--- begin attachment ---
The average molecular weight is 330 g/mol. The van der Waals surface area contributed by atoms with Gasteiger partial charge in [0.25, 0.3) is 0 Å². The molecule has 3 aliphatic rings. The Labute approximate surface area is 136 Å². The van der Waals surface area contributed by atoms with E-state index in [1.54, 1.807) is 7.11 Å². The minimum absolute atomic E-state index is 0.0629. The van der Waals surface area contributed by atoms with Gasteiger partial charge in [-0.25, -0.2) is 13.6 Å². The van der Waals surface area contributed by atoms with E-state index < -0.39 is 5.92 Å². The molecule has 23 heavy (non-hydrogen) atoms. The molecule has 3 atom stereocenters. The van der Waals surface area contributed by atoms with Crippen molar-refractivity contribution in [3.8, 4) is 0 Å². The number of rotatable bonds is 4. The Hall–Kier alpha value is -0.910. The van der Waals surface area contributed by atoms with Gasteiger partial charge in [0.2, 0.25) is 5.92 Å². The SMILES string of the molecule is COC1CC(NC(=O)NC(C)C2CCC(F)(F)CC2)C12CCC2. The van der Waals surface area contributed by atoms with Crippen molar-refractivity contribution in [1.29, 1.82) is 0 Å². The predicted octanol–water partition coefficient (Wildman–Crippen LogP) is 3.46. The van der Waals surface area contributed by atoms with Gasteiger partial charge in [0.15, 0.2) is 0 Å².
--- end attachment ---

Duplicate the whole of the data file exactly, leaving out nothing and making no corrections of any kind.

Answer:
The average molecular weight is 330 g/mol. The van der Waals surface area contributed by atoms with Gasteiger partial charge in [0.25, 0.3) is 0 Å². The molecule has 3 aliphatic rings. The Labute approximate surface area is 136 Å². The van der Waals surface area contributed by atoms with E-state index in [1.54, 1.807) is 7.11 Å². The minimum absolute atomic E-state index is 0.0629. The van der Waals surface area contributed by atoms with Gasteiger partial charge in [-0.25, -0.2) is 13.6 Å². The van der Waals surface area contributed by atoms with E-state index < -0.39 is 5.92 Å². The molecule has 23 heavy (non-hydrogen) atoms. The molecule has 3 atom stereocenters. The van der Waals surface area contributed by atoms with Crippen molar-refractivity contribution in [3.8, 4) is 0 Å². The number of rotatable bonds is 4. The Hall–Kier alpha value is -0.910. The van der Waals surface area contributed by atoms with Gasteiger partial charge in [0.2, 0.25) is 5.92 Å². The SMILES string of the molecule is COC1CC(NC(=O)NC(C)C2CCC(F)(F)CC2)C12CCC2. The van der Waals surface area contributed by atoms with Crippen molar-refractivity contribution in [1.29, 1.82) is 0 Å². The predicted octanol–water partition coefficient (Wildman–Crippen LogP) is 3.46. The van der Waals surface area contributed by atoms with Gasteiger partial charge in [0.15, 0.2) is 0 Å².